In the Garden:
Hydrangeas bring dramatic flowers to the summer garden.
Hooray for Hydrangeas
For much of the twentieth century, the hydrangeas grown in most gardens were limited to only a few different kinds. That has changed in recent years, as many new varieties have been introduced. What was once considered an old-fashioned Victorian shrub is now one of the most popular choices for the garden. All with good reason, as hydrangeas are easy to grow as long as the soil is well-drained, tolerate both full sun and partial shade, and provide showy flowers for many weeks from late spring well into summer. There are hydrangeas for any size garden, with choices ranging from ones that grow only 3 feet tall to others can reach 15 feet in height.
Most likely, at least one or more hydrangeas have found their way into your garden in the last couple of years. Have they fulfilled your expectations? Do you understand when and how to prune? Wondering which of the newer hydrangeas would be best in your garden? Let's take a look at the main type of hydrangeas.
The smooth hydrangea, H. arborescens, is native to woodlands in the United States from the East Coast as far west as Oklahoma and Kansas, withstanding temperatures to -40 degrees F. Garden varieties have much larger flower heads than those on plants found in the wild. Flowers appear on new growth of smooth hydrangeas.
The best known variety is 'Annabelle', with heads of white flowers up to 12 inches in diameter. The flower heads of 'Grandiflora' reach 6 to 8 inches in diameter. Both varieties grow 4 to 5 feet tall. If you're wanting color, try Invincibelle Spirit, with pink flowers. Besides 'Annabelle', one of my favorites is 'Hayes Starburst' with its double flowers on 3-foot plants.
The best known variety of the panicle hydrangea, H. paniculata, is 'Grandiflora', commonly known as PeeGee. Introduced from Japan in 1862, this was often grown as a specimen plant trained as a standard, making it appear as a small tree. Whether as a rounded shrub growing 8 to 10 feet tall or as a small tree, panicle hydrangeas grow and bloom on new wood and in a wide variety of climates. They are hardy to -40 degrees F and need more sun than other hydrangeas. The 6- to 8-inch-long clusters of white flowers are somewhat cone-shaped. As the flowers age, they turn a pinkish color. The flowers develop on new growth each year.
Of the newer varieties of panicle hydrangea, 'Limelight' is a favorite. The shorter-growing 'Little Lime' is a good choice for smaller gardens. The bi-colored flowers of Vanilla Strawberry and Pinky-Winky make them intriguing. As part of Chicago Botanic Gardens six-year evaluation program, the top performing panicle hydrangeas included 'Big Ben', Angel's Blush Ruby, 'Dharuma', 'Unique', 'Little Lamb', and the aforementioned 'Limelight'.
Native to the southeastern United States, the hydrangea, H. quercifolia, is one of the most handsome plants for the garden. Forming a full, rounded mound 4 to 8 feet tall and as wide, the oakleaf hydrangea has lobed leaves that turn burgundy in autumn and cinnamon-colored peeling bark on the stems. This gives additional appeal in the garden after the 4- to 12-inch-long, cone-shaped clusters of white flowers, opening in June, fade to a pinkish shade. Oakleaf hydrangeas are hardy to -20 degrees F. Flower buds are produced on the previous year's growth.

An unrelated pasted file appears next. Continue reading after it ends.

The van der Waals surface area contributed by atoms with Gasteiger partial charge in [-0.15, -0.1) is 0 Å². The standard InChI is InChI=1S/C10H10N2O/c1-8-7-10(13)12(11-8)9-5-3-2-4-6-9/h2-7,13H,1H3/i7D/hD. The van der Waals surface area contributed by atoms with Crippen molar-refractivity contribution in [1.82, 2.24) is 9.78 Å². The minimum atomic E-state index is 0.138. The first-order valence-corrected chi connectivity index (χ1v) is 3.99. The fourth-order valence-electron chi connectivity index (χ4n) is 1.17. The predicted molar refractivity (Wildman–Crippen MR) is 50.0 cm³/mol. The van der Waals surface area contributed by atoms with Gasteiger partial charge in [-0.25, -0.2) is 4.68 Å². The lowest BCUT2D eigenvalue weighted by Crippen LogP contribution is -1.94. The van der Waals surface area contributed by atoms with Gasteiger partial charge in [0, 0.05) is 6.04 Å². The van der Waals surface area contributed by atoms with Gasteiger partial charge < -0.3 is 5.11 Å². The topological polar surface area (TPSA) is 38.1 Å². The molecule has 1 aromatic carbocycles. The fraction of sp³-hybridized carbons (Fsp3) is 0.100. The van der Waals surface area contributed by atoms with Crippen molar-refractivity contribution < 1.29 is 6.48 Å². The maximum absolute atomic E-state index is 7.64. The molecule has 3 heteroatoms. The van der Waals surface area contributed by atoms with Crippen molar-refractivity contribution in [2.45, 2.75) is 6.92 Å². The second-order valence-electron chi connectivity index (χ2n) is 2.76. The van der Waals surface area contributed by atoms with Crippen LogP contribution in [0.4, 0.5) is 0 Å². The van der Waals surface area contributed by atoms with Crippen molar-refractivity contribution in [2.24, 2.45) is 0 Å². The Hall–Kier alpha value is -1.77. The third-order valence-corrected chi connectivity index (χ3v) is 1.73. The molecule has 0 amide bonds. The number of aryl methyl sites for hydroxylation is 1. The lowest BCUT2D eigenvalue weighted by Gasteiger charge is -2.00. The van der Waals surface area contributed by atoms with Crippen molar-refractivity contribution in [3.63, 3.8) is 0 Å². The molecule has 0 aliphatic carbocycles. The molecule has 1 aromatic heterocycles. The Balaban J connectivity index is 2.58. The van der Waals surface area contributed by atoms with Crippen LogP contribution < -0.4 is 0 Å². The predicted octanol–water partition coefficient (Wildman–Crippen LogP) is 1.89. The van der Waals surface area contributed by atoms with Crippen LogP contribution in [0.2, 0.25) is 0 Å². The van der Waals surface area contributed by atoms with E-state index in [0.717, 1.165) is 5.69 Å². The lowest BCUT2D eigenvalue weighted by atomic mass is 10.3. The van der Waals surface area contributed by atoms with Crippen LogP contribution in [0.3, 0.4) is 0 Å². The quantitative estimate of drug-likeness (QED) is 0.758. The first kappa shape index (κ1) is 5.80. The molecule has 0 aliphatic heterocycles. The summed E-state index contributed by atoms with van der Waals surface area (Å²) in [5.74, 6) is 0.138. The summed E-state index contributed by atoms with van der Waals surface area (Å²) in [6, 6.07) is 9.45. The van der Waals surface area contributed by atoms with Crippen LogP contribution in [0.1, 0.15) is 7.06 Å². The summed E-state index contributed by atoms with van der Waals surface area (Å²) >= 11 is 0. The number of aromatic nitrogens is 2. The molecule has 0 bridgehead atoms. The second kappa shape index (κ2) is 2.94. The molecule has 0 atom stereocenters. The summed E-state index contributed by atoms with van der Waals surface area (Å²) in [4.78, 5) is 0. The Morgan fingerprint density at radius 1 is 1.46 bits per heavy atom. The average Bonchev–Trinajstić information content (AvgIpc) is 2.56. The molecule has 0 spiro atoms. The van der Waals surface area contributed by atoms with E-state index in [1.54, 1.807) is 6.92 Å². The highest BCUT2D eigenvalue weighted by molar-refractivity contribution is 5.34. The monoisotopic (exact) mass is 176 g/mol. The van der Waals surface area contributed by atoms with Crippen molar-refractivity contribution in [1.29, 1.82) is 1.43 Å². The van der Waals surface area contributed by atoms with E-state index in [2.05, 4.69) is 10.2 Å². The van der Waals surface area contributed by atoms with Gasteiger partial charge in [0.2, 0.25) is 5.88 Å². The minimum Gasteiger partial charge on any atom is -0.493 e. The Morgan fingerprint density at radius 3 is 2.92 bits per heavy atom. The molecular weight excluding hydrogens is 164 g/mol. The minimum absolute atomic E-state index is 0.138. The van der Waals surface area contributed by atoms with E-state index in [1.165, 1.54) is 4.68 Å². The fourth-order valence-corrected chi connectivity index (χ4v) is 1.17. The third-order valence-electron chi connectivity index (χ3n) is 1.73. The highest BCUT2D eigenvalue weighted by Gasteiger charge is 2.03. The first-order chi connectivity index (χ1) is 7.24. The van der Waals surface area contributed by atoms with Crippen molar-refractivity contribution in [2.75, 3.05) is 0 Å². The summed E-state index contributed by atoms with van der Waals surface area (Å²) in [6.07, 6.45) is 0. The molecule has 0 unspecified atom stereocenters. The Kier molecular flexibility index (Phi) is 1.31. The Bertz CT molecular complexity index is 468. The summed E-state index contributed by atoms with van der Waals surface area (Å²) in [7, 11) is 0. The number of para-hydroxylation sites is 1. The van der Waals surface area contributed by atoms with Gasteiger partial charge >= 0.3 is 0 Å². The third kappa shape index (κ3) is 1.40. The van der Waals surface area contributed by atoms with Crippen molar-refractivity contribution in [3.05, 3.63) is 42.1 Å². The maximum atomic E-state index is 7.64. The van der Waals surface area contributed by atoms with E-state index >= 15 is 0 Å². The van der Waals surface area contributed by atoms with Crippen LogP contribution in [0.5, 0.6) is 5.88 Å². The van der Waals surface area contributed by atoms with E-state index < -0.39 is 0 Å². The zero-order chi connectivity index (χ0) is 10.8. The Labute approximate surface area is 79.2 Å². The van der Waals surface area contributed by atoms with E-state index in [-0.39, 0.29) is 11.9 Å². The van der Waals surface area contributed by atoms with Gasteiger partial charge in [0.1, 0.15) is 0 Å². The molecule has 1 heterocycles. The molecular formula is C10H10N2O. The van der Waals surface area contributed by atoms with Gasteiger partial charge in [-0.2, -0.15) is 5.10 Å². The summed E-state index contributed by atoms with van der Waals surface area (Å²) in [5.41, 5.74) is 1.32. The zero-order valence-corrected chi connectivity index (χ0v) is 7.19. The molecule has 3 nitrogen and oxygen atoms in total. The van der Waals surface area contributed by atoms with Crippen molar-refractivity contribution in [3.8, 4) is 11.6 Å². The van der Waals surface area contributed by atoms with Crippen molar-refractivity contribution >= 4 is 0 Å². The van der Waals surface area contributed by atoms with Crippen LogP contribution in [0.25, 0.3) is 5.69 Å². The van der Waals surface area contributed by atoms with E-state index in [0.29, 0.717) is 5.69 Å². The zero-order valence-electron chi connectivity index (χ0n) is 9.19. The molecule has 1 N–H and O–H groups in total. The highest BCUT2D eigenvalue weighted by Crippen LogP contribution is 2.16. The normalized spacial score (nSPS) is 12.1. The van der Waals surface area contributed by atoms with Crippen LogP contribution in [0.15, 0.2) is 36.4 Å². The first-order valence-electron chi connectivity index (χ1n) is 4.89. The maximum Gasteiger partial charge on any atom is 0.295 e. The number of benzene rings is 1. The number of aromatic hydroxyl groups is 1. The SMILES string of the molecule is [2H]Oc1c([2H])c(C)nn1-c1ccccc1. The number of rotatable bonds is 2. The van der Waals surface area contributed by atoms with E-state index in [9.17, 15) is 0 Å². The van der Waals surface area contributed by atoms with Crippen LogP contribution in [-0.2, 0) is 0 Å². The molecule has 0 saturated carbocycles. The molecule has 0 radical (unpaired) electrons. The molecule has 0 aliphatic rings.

'Alice' is the tallest growing variety, sometimes reaching 10 to 12 feet tall and wide. 'Snowflake' has a double-flowered appearance, while 'Snow Queen' has particularly showy flowers and red fall leaf color. The flowers of 'Amethyst' turn a wine-red with age. Have a smaller garden? 'Pee Wee' and 'Sikes Dwarf' each grows 3 to 5 feet tall, but both still produce plenty of flowers. 'Little Honey' is coveted both for its diminutive size and the golden-to-chartreuse foliage.
The bigleaf hydrangea, H. macrophylla, is a plant of many forms. The flower heads may have a delicate lacecap form, with both sterile sepals and fertile, budlike true flowers, or may be large, rounded clusters, called mopheads. The most recognizable trait of this latter type is how, with some varieties, the flower color can be either pink or blue, depending upon the alkalinity of the soil. There are well over 500 varieties of bigleaf hydrangeas, most of which are hardy, at best, to -10 degrees F.
Because bigleaf hydrangeas usually bloom on the previous year's growth, many of us could not have them flower in our gardens. This all changed with the introduction of Endless Summer, a variety that was able to bloom on new growth. Subsequently, a number of similarly growing varieties have been introduced. I have yet to have much success with any of these, probably for a number of reasons, including my microclimate, which tends to be on the colder side of my zone, with late spring frosts and hot, humid summers. If you've experimented successfully with this type of hydrangea, congratulate yourself, but if yours haven't done well, focus on growing the other types. Tell me which ones have done well for you.
More Information About Hydrangeas
For greater detail about choosing and growing hydrangeas, there is a website and book that you should explore. Hydrangeas for American Gardens by Michael Dirr (Timber Press, $29.95, 2004) provides comprehensive information about this genus. The website, www.hydrangeashydrangeas.com is a labor of love by Judith King, a member of the American Hydrangea Society. The site provides detailed information about the main types of hydrangeas, including how to plant, fertilize, prune, and change the color of hydrangeas, as well as how to dry them for bouquets. There is also a lengthy frequently-asked-questions section.
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